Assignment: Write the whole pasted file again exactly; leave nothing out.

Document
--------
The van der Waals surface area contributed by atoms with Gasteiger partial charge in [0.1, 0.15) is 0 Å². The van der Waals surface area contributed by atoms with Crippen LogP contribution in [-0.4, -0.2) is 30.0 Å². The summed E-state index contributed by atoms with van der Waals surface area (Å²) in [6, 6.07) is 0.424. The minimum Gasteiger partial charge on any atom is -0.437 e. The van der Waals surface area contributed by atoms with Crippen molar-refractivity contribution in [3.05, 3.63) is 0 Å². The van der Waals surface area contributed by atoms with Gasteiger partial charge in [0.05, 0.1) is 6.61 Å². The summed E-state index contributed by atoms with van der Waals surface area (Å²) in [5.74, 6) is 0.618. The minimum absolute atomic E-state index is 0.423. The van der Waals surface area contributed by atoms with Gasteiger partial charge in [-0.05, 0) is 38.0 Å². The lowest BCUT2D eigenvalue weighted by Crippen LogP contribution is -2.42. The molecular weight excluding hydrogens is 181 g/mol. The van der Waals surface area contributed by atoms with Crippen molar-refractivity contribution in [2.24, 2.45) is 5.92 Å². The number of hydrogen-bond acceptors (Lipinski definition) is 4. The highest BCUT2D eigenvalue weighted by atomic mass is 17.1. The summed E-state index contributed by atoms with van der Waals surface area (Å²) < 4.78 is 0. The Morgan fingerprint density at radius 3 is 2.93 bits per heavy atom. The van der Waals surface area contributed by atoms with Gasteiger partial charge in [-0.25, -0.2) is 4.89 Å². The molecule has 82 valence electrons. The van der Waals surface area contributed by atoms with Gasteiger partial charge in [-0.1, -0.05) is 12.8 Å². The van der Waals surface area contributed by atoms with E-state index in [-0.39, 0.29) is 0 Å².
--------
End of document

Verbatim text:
The van der Waals surface area contributed by atoms with Gasteiger partial charge in [0.1, 0.15) is 0 Å². The van der Waals surface area contributed by atoms with Crippen LogP contribution in [-0.4, -0.2) is 30.0 Å². The summed E-state index contributed by atoms with van der Waals surface area (Å²) in [6, 6.07) is 0.424. The minimum Gasteiger partial charge on any atom is -0.437 e. The van der Waals surface area contributed by atoms with Crippen molar-refractivity contribution in [3.05, 3.63) is 0 Å². The van der Waals surface area contributed by atoms with Gasteiger partial charge in [0.05, 0.1) is 6.61 Å². The summed E-state index contributed by atoms with van der Waals surface area (Å²) in [5.74, 6) is 0.618. The minimum absolute atomic E-state index is 0.423. The van der Waals surface area contributed by atoms with Gasteiger partial charge in [-0.05, 0) is 38.0 Å². The lowest BCUT2D eigenvalue weighted by Crippen LogP contribution is -2.42. The molecular weight excluding hydrogens is 181 g/mol. The van der Waals surface area contributed by atoms with Crippen molar-refractivity contribution in [2.24, 2.45) is 5.92 Å². The number of hydrogen-bond acceptors (Lipinski definition) is 4. The highest BCUT2D eigenvalue weighted by atomic mass is 17.1. The summed E-state index contributed by atoms with van der Waals surface area (Å²) < 4.78 is 0. The Morgan fingerprint density at radius 3 is 2.93 bits per heavy atom. The van der Waals surface area contributed by atoms with Gasteiger partial charge in [-0.25, -0.2) is 4.89 Å². The molecule has 82 valence electrons. The van der Waals surface area contributed by atoms with Gasteiger partial charge in [-0.1, -0.05) is 12.8 Å². The van der Waals surface area contributed by atoms with E-state index in [-0.39, 0.29) is 0 Å².